NEW YORK CITY (WABC) -- It could be a game changer in COVID 19 testing: A company with offices in the Tri-State area received emergency authorization from the FDA for a test that could get results back in a matter of minutes.
Up until now, most of the old machines used to process samples of the tests took hours, and due to backlogs, patients can wait up to a week to get those results back.
In a rare move, the FDA gave emergency approval to Abbott Laboratories to start using a smaller machine called "ID NOW" that can generate positive results in five minutes and a negative result in as little as 13 minutes.
"That enables the health care provider to see a patient, diagnose a patient and take the necessary interventions in a very short amount of time," said Gavin Cloherty, head of Infectious Disease Research for Abbott's diagnostics business.
Unlike most testing machines that are large, the new testing device is about the size of a toaster and can be used in more places like doctor offices and urgent care centers.
The company said it is ramping up production and will be delivering 50,000 tests a day.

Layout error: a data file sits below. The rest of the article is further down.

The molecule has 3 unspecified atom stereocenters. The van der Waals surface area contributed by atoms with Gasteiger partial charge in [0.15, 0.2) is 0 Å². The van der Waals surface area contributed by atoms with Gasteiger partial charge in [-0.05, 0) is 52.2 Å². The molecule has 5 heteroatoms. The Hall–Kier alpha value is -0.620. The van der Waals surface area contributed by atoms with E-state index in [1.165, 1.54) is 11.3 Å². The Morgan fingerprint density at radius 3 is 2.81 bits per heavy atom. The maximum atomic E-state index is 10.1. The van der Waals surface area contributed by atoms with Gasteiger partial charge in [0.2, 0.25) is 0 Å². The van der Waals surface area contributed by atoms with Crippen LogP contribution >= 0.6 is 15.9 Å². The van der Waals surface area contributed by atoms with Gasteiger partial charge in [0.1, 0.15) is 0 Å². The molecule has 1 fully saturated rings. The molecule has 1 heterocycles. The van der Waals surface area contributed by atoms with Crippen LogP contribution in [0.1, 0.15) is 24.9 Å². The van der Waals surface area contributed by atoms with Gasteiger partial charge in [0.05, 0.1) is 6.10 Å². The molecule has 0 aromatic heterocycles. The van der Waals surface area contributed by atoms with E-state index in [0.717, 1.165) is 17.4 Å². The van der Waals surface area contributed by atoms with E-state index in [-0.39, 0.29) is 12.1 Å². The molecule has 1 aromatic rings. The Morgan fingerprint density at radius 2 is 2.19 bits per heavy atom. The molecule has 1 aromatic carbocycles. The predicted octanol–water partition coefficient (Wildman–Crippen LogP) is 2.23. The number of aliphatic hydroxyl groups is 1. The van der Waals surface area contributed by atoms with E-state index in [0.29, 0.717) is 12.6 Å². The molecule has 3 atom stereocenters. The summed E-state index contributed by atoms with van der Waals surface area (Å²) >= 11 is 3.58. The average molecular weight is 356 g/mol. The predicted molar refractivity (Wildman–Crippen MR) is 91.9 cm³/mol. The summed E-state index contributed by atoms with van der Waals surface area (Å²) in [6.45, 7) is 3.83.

"This new rapid test is an incredibly important tool," said Peter Pitts, a former FDA commissioner.
Pitts said it would improve testing, and the devices will be shipped to health care workers across the New York area this week.
"If you're in the doctor's office, it will be positive or negative relatively quickly, and your doctor can then tell you how to move forward in helping you address the disease," he said.
The test will not only help identify those who have the virus but those who don't.
It will allow those essential workers, like doctors and nurses, who test negative to get back to work.
"It can take the thousands of people who are coming out through the other end of the tunnel to come back to work and help get our economy driving again who aren't contagious," Pitts said.
Pitts also said the most important thing people can do right now is to stay home.
He urges those who are healthy and who have minor symptoms to self-isolate to prevent the virus from spreading.